Five Women President Obama Should Invite to Give the Inaugural Benediction

No replacement has yet been named for Louie Giglio, the evangelical Christian pastor who days ago withdrew his acceptance of President Obama’s invitation to deliver the inaugural benediction. (Don’t miss Sarah Posner’s coverage of the Giglio “imbroglio” here.)

And as Ed Kilgore recently noted, the task of recruiting a replacement has been complicated by President Obama’s efforts to use the invite as a form of “outreach” to evangelical Christians—albeit, as Kilgore pointed out, a fairly “ineffective” form of outreach.

Of course, outreach across the partisan divide to evangelical Christians is made even more complicated at this moment in American religious history by a stark religious divide over homosexuality.

It’s a divide that has split some centuries-old religious bodies and has others in full-fledged, hard-edged retrenchment.

This is not the sort of thing that gets fixed on camera.

So perhaps it might be wise to use the inaugural benediction to shift focus for a moment away from gay-Christian gridlock. For as critical as our national conversation about LGBT equality is, it’s not the only critical conversation, nor are conservative evangelicals the only religious demographic that could use a little acknowledgment and reconciliation.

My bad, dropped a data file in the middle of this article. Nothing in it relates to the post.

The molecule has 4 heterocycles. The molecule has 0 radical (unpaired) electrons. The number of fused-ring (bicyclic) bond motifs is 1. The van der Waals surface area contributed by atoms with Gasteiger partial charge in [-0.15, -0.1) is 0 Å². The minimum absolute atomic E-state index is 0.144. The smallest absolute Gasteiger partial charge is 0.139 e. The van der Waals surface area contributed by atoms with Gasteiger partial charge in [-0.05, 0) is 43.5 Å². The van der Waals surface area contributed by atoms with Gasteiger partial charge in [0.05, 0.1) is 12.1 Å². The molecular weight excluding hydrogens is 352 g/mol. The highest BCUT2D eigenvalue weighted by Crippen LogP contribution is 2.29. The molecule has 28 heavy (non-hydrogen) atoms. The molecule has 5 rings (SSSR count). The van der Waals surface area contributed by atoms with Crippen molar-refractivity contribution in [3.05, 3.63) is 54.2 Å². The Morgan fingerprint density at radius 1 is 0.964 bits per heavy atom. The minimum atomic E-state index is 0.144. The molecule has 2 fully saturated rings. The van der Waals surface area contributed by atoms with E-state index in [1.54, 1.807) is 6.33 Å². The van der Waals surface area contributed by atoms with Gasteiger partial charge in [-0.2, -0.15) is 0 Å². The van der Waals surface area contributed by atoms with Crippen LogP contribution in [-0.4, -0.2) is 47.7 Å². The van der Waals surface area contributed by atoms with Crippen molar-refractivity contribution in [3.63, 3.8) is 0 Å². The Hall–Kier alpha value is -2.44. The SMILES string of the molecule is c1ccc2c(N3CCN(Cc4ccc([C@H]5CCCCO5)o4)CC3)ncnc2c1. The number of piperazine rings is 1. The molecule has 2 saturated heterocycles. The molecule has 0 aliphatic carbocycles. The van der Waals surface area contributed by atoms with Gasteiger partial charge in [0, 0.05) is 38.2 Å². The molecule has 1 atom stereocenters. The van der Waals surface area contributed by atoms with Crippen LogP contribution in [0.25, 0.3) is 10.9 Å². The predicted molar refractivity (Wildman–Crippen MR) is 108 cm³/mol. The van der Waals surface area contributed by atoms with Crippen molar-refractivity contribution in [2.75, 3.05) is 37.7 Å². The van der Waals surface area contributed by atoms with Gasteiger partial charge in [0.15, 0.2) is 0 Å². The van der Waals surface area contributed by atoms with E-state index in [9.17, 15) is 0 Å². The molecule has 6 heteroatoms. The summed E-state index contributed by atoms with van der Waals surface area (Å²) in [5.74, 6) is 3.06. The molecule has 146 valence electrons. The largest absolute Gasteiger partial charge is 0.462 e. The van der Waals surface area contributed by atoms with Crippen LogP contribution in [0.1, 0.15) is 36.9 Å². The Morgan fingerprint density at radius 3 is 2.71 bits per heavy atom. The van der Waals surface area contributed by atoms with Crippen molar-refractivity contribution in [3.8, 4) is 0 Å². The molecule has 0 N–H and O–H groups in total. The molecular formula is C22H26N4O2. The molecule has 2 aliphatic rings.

What if President Obama invited a woman leader from a non-Protestant faith tradition to deliver the inaugural benediction? Can you imagine the national conversations such a bold albeit entirely symbolic gesture would inspire?

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A few ideas:

Captain Pratima Dharm: A decorated Iraq veteran, Dharm is the first Hindu chaplain appointed by the US Army.

Rabbi Sharon Braus: Braus is founder of the progressive non-denominational IKAR Jewish community in Los Angeles and a respected Jewish voice on matters of social justice and spiritual revitalization.

Sanaa Nadim: Nadim (pictured above in official White House photo) is one of the first Muslim chaplains at an American university and among the first women to serve as a Muslim university chaplain.

Anapesi Kaili: A Mormon Tongan-American community organizer and founder of the HYPE (Helping Youth Pursue Emancipation) Movement for and by Pacific Island Youth. And she’s a layperson. Because it’s important to remember that laypeople know how to pray too.

Valarie Kaur: A Sikh filmmaker and multifaith activist, Kaur offered a national voice for her community after the fatal shooting of Sikh worshippers at a temple in Oak Creek, Wisconsin. Because before there was Newtown, Connecticut, there was Oak Creek.

Were any of these women to take her place behind the podium, we’d be talking pluralism, interfaith and multifaith organizing, race, religious authority, clerical and lay authority, orthodoxy, gender, race, colonialism, nationalism, Islamophobia, young people, access to education and economic opportunity, gun violence, militarism, and peace.

Can you imagine?

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Joanna Brooks is the author of The Book of Mormon Girl: A Memoir of an American Faith (Free Press / Simon & Schuster, 2012) and a senior correspondent for Religion Dispatches.